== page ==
The Light of the Midnight Stars
by Rena Rossner
Redhood Books/Orbit, $28.00, 385pp
Published: April 2021
Once there was a Rabbi and his wife who had three daughters. Each of them inherited their powers from their lineage; one could make anything grow, another could use fire and heal people and the youngest could read the stars. They were proud of their abilities and the family used their powers to help others; but, as is the history of the Jewish people, safety is always a breath away of being taken from them. The middle daughter wanted to marry a good Jewish boy but chafed at having to wait for her older sister to marry. Finally, the oldest met the love of her life but he was goy. Her father would not bless the marriage unless the boy converted. Two years later, he returned a Jew and both sisters rejoiced. Unfortunately, as the boy was the scion of a rich and powerful family who did not appreciate their favored son being corrupted by the nasty Jews, he was murdered as were many of the Jewish community, in retaliation. The Rabbi and his family escaped but the middle sister also lost her love. The family traveled far to escape the taint of their heritage and adopted Christian names in the next town to which they came. Eventually both sisters loved again but had to deal with the bitter betrayal of their faith. One found love, one founded a dynasty and one loved a star. None found true happiness.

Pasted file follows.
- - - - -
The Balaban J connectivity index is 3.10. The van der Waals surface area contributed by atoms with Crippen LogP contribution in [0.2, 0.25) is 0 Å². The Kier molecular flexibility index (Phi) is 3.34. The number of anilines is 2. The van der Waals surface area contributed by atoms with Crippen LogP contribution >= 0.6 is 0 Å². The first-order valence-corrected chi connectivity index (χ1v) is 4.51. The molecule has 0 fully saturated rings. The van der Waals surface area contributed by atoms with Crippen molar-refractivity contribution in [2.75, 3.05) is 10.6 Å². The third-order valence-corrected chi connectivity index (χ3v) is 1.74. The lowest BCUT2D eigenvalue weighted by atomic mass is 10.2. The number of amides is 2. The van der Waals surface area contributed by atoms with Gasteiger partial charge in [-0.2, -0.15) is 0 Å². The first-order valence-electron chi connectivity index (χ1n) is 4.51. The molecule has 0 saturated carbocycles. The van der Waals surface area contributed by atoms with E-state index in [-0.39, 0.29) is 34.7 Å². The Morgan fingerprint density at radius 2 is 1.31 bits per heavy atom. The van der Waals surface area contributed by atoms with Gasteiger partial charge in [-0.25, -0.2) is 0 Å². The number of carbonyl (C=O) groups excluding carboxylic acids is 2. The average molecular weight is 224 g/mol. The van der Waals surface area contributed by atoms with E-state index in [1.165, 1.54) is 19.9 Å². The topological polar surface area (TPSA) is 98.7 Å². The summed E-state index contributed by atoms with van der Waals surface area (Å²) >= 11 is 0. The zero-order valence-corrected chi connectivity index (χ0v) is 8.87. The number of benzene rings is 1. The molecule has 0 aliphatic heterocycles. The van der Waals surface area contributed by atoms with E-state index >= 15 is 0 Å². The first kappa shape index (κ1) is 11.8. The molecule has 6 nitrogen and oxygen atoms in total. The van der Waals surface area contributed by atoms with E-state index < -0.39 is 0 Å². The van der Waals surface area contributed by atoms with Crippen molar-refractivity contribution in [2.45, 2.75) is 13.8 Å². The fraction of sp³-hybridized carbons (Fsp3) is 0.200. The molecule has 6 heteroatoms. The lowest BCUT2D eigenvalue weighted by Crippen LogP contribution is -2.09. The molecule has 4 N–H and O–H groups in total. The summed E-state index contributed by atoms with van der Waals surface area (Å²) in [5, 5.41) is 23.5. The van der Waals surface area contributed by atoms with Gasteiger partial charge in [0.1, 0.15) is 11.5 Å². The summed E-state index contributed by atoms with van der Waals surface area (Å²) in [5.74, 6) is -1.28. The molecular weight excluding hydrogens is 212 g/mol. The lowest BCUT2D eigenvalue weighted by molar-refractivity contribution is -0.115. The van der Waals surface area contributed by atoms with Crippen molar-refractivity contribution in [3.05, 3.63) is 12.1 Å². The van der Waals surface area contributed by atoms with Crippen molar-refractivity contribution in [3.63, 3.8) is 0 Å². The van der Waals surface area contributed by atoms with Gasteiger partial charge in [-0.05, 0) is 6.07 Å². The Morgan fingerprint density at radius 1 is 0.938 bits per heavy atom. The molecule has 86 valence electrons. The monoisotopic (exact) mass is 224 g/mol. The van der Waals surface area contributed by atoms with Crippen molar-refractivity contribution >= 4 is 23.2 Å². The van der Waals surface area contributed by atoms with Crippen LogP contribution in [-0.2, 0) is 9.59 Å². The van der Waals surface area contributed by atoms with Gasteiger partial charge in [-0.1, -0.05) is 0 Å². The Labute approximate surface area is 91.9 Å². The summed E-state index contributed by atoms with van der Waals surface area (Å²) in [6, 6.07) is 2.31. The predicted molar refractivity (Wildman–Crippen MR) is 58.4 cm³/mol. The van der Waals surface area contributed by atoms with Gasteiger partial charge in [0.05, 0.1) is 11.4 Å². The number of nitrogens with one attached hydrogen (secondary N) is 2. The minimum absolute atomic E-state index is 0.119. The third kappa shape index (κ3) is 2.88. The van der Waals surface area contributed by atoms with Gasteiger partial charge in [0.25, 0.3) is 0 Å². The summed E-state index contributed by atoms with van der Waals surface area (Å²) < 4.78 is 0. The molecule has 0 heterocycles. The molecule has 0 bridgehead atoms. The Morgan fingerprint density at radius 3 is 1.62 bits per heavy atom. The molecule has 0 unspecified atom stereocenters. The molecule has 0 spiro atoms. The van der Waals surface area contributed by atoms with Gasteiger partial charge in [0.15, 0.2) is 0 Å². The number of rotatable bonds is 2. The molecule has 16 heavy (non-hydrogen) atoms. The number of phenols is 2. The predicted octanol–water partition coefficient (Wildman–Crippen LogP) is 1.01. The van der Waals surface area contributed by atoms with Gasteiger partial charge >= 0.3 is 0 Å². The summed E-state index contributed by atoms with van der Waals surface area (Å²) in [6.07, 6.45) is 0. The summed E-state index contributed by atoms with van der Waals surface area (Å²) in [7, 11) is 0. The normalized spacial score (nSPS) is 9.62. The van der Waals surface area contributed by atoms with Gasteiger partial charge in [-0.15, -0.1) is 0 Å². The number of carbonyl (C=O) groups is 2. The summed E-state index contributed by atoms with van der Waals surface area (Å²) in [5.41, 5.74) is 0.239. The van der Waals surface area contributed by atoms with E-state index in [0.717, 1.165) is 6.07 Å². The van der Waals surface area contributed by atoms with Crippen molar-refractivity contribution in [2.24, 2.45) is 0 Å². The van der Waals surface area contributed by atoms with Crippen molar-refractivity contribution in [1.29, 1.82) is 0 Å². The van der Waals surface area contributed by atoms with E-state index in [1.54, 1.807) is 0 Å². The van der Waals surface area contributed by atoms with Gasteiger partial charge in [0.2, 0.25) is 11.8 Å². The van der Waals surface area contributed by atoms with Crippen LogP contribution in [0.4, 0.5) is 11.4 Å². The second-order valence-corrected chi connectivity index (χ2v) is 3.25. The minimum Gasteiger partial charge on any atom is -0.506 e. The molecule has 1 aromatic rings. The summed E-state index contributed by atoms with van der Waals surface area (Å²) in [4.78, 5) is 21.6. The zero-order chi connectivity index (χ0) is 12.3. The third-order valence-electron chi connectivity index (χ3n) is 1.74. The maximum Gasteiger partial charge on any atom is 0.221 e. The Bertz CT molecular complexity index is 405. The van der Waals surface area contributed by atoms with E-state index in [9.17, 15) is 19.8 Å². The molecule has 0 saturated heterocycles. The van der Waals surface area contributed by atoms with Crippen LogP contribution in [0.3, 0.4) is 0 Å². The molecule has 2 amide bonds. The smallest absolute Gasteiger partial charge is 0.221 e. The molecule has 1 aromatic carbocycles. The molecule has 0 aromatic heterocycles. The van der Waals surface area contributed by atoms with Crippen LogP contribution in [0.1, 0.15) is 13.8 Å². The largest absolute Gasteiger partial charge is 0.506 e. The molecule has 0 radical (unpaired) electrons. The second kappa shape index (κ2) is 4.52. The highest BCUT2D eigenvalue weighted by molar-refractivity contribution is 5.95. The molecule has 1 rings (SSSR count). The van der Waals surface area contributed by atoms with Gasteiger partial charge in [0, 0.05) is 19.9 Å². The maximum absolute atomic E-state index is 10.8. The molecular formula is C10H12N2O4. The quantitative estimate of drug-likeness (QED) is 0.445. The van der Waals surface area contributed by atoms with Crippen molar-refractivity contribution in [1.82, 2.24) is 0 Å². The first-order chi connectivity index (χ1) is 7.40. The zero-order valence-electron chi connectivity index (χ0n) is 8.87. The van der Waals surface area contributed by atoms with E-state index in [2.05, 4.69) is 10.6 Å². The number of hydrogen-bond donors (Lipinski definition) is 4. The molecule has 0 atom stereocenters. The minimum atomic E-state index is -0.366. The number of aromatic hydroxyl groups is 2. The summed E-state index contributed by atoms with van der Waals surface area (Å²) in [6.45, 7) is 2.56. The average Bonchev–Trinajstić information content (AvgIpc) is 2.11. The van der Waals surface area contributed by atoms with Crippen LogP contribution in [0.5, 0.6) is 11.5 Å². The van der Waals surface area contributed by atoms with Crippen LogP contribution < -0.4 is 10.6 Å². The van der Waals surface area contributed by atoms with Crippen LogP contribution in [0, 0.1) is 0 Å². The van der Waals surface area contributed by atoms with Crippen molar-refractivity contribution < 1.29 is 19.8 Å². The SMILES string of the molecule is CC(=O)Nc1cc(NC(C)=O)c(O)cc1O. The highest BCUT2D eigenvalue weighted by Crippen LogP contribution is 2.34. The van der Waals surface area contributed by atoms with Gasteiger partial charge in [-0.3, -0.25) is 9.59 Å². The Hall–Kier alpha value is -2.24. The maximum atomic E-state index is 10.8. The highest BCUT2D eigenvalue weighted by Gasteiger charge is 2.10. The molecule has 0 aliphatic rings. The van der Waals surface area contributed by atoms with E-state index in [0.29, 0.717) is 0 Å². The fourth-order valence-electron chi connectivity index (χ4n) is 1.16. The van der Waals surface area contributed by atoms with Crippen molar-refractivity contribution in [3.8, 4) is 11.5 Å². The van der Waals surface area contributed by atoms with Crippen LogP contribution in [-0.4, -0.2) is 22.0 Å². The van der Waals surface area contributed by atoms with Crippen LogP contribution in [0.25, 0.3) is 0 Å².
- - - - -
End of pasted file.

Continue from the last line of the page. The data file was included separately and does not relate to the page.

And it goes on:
This story borrows from many histories, myths and stories of the Jewish people and the peoples of Eastern Europe. A student of such histories and stories will find much to appreciate. It is a very romantic story and wavers between reading as a folk tale and then as a fantasy. The three sisters were the only main characters; all others, including their parents, husbands and lovers were very one-dimensional. The worldbuilding was almost non-existent. The plot was simple and intended, I think, to promote a feeling that folk tales can be a contemporary story, it's all in how you perceive it. The best part of it for this reader, was the immersion into Jewish culture and attitudes. It was especially poignant when the family felt forced to deny their faith. ~~ Catherine Book